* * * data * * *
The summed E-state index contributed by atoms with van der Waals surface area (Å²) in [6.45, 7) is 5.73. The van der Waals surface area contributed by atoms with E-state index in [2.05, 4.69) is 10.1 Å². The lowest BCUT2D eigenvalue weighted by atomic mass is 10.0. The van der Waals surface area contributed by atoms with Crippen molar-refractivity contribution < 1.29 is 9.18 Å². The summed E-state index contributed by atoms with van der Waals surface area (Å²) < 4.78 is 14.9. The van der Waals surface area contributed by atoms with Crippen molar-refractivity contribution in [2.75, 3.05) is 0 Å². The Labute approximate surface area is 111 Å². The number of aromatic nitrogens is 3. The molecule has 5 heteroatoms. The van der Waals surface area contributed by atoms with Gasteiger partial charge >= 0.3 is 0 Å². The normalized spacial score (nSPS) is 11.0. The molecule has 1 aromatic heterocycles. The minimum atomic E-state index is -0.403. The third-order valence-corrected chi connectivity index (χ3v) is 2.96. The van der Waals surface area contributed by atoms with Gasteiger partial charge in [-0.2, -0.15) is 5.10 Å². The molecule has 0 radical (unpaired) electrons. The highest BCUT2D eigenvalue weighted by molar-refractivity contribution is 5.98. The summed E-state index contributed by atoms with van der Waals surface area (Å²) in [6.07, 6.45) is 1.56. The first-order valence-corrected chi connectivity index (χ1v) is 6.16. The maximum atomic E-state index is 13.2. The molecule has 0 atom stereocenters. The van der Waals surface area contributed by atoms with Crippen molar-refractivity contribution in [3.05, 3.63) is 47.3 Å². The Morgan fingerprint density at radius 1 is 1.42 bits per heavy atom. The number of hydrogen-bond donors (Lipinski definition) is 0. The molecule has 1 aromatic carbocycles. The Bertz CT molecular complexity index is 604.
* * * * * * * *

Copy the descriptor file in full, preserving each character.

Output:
The summed E-state index contributed by atoms with van der Waals surface area (Å²) in [6.45, 7) is 5.73. The van der Waals surface area contributed by atoms with E-state index in [2.05, 4.69) is 10.1 Å². The lowest BCUT2D eigenvalue weighted by atomic mass is 10.0. The van der Waals surface area contributed by atoms with Crippen molar-refractivity contribution < 1.29 is 9.18 Å². The summed E-state index contributed by atoms with van der Waals surface area (Å²) < 4.78 is 14.9. The van der Waals surface area contributed by atoms with Crippen molar-refractivity contribution in [2.75, 3.05) is 0 Å². The Labute approximate surface area is 111 Å². The number of aromatic nitrogens is 3. The molecule has 5 heteroatoms. The van der Waals surface area contributed by atoms with Gasteiger partial charge >= 0.3 is 0 Å². The normalized spacial score (nSPS) is 11.0. The molecule has 1 aromatic heterocycles. The minimum atomic E-state index is -0.403. The third-order valence-corrected chi connectivity index (χ3v) is 2.96. The van der Waals surface area contributed by atoms with Gasteiger partial charge in [-0.2, -0.15) is 5.10 Å². The molecule has 0 radical (unpaired) electrons. The highest BCUT2D eigenvalue weighted by molar-refractivity contribution is 5.98. The summed E-state index contributed by atoms with van der Waals surface area (Å²) in [6.07, 6.45) is 1.56. The first-order valence-corrected chi connectivity index (χ1v) is 6.16. The maximum atomic E-state index is 13.2. The molecule has 0 atom stereocenters. The van der Waals surface area contributed by atoms with Crippen molar-refractivity contribution in [3.05, 3.63) is 47.3 Å². The Morgan fingerprint density at radius 1 is 1.42 bits per heavy atom. The number of hydrogen-bond donors (Lipinski definition) is 0. The molecule has 1 aromatic carbocycles. The Bertz CT molecular complexity index is 604.